Armenian culture embodies the nature of the Silk Road, for its distinct customs and unique art forms are a byproduct of the blending of Western and Oriental civilizations over the course of centuries. Mythical heroes inspired by Greek gods and transformed under Orthodox belief are brought to life through oral and literary tradition. Hellenistic temples compete with monasteries which are reflective of their Georgian counterparts while boasting designs uniquely their own. Handwoven carpets resemble those of Iranian and Turkic neighbors, until closer inspection reveals telltale clues that they are distinctly Armenian.
Known to the ancient Persians as Armina and to the Greeks as Armenioi, the Armenians call themselves Hayq and their country Hayastan after the legendary hero Hayk, a reported descendant of Noah. Armenians do not take their customs lightly, as they have been shaped through blood and tears. Peace on the Armenian Highlands was often torn asunder by the invasion of larger and more powerful neighbors, and traces in Armenia of Persian, Arab, Byzantine, Mongol and Turkish culture remain an omnipresent reminder of this oppressive past. Yet through each assault, the Armenian people managed not only to cling to their heritage but to strengthen their resolve and values.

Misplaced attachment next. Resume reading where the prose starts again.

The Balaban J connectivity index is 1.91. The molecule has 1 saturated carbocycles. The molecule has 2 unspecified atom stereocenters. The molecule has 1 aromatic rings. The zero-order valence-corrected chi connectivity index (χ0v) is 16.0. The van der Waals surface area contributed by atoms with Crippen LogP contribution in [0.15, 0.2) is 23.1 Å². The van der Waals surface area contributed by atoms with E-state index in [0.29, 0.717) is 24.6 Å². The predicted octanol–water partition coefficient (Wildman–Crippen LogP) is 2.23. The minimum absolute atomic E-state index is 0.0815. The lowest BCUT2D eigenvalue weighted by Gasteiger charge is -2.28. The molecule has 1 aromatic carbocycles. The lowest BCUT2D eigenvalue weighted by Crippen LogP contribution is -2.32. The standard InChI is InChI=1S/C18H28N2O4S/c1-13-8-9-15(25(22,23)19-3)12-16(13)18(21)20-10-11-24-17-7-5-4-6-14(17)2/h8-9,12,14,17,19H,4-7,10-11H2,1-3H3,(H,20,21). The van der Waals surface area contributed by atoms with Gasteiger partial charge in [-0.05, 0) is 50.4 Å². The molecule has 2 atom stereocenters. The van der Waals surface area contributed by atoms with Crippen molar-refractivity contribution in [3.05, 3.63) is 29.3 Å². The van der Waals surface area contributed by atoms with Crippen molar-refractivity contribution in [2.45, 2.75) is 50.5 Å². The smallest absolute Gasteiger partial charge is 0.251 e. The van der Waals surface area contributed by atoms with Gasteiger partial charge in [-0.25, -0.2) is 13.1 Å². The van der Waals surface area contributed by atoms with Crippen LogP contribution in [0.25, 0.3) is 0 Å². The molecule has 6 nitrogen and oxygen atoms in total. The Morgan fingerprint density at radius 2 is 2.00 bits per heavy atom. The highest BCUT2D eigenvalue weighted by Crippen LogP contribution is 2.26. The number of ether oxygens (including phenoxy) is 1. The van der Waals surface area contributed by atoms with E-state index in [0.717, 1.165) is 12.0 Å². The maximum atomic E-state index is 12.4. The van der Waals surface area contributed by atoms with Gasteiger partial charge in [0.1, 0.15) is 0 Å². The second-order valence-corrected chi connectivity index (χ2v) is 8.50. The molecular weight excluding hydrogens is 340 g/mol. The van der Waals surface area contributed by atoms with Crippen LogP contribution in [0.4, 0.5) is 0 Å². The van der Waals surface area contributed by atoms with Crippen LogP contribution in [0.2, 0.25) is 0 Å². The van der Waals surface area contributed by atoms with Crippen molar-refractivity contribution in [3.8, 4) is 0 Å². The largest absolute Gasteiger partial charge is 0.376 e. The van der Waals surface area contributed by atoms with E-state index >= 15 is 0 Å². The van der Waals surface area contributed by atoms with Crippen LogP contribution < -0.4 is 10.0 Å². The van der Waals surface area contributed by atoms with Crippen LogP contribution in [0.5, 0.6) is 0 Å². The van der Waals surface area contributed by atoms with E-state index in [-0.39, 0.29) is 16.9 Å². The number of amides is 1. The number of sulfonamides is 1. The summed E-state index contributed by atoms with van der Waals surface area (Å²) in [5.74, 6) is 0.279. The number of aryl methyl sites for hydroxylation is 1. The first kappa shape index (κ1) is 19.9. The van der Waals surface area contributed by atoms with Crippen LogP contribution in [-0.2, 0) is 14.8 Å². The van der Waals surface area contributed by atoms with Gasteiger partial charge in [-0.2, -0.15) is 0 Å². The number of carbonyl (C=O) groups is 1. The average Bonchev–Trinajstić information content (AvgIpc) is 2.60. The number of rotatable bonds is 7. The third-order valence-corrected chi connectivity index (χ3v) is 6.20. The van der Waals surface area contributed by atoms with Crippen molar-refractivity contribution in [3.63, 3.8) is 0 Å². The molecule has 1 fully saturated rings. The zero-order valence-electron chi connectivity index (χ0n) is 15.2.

Today, Armenia is regarded as one of the oldest nations on earth and its unique culture a testimony to the resiliency of the human spirit. Travelers to Armenia can anticipate an exciting dive into a thousand plus years of history which is now beautifully reflected in the pink tuff architecture, lively theaters and world-renowned paintings that reflect modern Armenian life.
Ancient Armenian Culture
In 2010-2011, archaeologists made a series of shocking discoveries at the Areni-1 Cave Complex in Armenia. Located just 100 kilometers southeast of the metropolitan capital Yerevan, the cave system was found to contain the world’s oldest known leather shoe (c.3500 BC), straw skirt (c.3900 BC) and winery (4,000 BC). These findings set international records while confirming what has long been known: the origins of Armenian culture date back to antiquity.
Armenia’s enviable location at the center of the world made it a natural target for expanding empires in both East and West. Medes, Assyrians, Romans, Arabs, Persians, Byzantines, Turks, Russians and even the Mongols all laid claim to Armenia at some point in time. Yet in Armenia, culture reached its defining point with the adoption of Christianity as the state religion in 301 AD. From then onward, faith significantly impacted every aspect of Armenian life, including architecture, literature, music and the visual arts.